Emerald Bamboo (Bambusa textilis 'mutabilis'): 

A stunning upright bamboo with a spectacular blueish white appearance, quite a rare bamboo. 

The name ‘emerald’ is fitting for its light-yellow elongated culms, slim green leaves and graceful foliage. 

Bambusa textilis ‘Kanapaha’: 

Commonly called Wang Chuk meaning Royal Bamboo. This Timber Bamboo is a giant of the Bambusa textilis group. 

It can reach a height of 15 – 20 metres at maturity. 

Bambusa textilis ‘RG Dwarf’ (Weaver's Bamboo Dwarf): 

Do not be fooled by the name, Weaver's Bamboo Dwarf can grow to 5 metres in height. 

Compared to the other Dwarf Bamboos the Weaver's Bamboo is tall. 

The Weaver's Bamboo Dwarf is a Tropical bamboo variety that requires high humidity, fertile soil, and high moisture and grows well in confined spaces – an ideal indoor dwarf bamboo plant. 

Bambusa textilis 'Maculata': 

Slender and erect bamboo, very similar to Gracilis. It is an excellent bamboo for small yards and tight spaces. 

The culms are slightly further apart at the base, unlike the Slender Weaver’s Bamboo.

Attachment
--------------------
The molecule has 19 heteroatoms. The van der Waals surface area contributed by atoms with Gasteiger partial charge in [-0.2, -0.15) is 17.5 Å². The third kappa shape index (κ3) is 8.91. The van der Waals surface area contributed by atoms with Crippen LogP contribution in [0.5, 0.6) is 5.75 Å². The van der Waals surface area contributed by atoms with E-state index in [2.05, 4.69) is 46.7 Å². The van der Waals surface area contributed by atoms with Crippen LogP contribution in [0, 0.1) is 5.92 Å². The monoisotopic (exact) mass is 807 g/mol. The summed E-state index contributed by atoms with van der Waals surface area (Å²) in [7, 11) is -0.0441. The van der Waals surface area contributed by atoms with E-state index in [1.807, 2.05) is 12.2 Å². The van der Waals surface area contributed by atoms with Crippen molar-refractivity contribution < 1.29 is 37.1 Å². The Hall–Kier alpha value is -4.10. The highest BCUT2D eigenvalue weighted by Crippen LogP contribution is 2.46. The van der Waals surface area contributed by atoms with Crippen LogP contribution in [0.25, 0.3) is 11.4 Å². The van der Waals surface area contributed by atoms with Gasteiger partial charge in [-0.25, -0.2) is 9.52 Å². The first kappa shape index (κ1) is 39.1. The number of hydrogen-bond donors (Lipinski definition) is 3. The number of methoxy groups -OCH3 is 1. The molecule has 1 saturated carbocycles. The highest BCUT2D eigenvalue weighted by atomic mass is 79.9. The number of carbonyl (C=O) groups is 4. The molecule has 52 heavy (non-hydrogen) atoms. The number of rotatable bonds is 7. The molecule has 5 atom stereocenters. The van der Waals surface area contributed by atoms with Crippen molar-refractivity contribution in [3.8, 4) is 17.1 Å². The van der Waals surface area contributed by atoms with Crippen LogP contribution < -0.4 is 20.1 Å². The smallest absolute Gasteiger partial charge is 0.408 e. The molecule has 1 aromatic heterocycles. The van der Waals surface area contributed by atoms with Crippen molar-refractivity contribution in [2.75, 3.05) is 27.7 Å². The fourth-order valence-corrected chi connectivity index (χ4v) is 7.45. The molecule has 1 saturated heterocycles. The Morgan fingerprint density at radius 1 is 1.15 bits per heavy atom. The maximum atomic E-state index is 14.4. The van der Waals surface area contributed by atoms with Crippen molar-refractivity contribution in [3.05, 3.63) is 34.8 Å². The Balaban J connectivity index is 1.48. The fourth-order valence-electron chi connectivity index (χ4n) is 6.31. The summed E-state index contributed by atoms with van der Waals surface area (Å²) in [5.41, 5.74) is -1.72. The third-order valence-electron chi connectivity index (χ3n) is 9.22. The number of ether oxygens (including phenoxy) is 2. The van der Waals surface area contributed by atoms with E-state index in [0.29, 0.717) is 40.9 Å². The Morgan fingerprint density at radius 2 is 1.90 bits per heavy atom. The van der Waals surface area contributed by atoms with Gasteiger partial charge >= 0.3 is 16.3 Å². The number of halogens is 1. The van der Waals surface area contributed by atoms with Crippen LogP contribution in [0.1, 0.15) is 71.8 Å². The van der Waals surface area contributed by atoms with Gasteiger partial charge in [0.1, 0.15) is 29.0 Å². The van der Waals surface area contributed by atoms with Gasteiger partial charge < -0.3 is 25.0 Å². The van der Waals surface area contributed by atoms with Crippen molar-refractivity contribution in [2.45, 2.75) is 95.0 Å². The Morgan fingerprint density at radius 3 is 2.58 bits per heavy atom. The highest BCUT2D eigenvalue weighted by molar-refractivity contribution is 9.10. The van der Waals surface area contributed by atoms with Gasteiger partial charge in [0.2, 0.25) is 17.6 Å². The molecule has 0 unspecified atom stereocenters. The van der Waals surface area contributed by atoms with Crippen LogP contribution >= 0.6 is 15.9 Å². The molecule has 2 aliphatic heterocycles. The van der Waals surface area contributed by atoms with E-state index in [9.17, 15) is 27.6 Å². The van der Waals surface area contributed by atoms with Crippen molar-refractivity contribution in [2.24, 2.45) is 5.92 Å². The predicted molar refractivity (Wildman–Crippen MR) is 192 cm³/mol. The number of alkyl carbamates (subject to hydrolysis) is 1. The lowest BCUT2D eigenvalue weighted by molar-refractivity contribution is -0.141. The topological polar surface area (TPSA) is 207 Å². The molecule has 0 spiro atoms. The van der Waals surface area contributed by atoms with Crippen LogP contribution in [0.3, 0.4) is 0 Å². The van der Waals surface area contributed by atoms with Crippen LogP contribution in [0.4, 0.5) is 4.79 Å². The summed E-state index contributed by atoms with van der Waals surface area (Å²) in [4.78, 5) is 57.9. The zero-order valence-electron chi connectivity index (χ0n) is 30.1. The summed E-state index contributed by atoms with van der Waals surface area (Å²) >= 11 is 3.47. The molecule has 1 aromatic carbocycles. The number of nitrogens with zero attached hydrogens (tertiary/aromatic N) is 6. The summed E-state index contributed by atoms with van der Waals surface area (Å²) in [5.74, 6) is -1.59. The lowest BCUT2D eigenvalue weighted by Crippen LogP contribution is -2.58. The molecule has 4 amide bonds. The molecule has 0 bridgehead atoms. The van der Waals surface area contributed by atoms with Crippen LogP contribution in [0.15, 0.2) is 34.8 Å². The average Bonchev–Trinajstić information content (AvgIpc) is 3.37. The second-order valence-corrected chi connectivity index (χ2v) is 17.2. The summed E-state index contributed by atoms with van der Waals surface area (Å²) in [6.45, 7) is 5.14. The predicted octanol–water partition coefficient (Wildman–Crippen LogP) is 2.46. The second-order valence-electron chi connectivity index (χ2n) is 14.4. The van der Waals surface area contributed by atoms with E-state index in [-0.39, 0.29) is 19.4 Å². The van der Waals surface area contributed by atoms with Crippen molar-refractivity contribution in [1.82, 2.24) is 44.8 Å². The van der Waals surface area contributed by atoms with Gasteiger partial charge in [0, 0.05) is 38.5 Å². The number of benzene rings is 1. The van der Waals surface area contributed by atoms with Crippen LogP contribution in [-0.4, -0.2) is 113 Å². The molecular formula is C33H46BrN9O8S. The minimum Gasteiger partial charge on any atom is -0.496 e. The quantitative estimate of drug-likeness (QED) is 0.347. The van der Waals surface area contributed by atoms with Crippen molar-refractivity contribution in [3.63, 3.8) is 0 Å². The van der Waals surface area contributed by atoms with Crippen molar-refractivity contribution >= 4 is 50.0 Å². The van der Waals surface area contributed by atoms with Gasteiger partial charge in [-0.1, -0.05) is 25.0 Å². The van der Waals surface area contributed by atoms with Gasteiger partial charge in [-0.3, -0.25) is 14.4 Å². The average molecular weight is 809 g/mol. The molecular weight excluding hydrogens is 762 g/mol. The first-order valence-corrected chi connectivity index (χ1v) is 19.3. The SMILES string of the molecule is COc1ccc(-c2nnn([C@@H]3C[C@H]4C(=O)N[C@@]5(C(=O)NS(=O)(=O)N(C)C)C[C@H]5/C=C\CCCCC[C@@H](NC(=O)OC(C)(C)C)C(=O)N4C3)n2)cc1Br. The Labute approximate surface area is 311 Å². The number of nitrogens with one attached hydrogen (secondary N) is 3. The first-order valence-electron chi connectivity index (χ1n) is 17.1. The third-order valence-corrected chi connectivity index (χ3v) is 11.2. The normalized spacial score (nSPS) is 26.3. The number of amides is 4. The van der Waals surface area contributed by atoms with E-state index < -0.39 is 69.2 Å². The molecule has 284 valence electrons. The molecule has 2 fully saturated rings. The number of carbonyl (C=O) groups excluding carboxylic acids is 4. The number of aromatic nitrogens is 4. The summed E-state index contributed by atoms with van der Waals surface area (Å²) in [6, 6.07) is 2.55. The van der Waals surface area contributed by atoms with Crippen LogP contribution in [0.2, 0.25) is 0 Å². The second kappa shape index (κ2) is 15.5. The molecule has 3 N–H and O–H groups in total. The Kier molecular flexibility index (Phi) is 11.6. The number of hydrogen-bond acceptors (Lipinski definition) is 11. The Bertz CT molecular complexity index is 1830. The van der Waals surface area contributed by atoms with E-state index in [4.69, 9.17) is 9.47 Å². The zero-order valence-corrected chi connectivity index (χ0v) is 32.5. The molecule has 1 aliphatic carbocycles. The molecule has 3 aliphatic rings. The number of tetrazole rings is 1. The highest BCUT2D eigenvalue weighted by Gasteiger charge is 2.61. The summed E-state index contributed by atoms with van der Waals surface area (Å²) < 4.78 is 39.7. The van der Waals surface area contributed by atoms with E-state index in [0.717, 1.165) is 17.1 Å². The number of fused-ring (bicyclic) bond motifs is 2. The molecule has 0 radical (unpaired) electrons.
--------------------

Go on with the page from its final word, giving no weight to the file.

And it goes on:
How to grow slender Weaver’s bamboo textilis

There are several ways to grow bamboo, it depends on how much time you have and what propagation method suit you. 

Here are the three reliable (and quick) ways to grow large clumping bamboos are:
  1. Clump separation or division;
  2. Culm cuttings; or
  3. Nursery bamboo textilis plants.

Firstly, growing the slender Weaver’s Bamboo from clump separation is probably the quickest way to propagate bamboo. 

If you have an old bamboo grove, you can take the divisions and plant them straight into the ground. 

Secondly, propagation by stem cuttings is another effective way to grow large bamboo such as the Bambusa textiles and Bambusa tuloides varieties.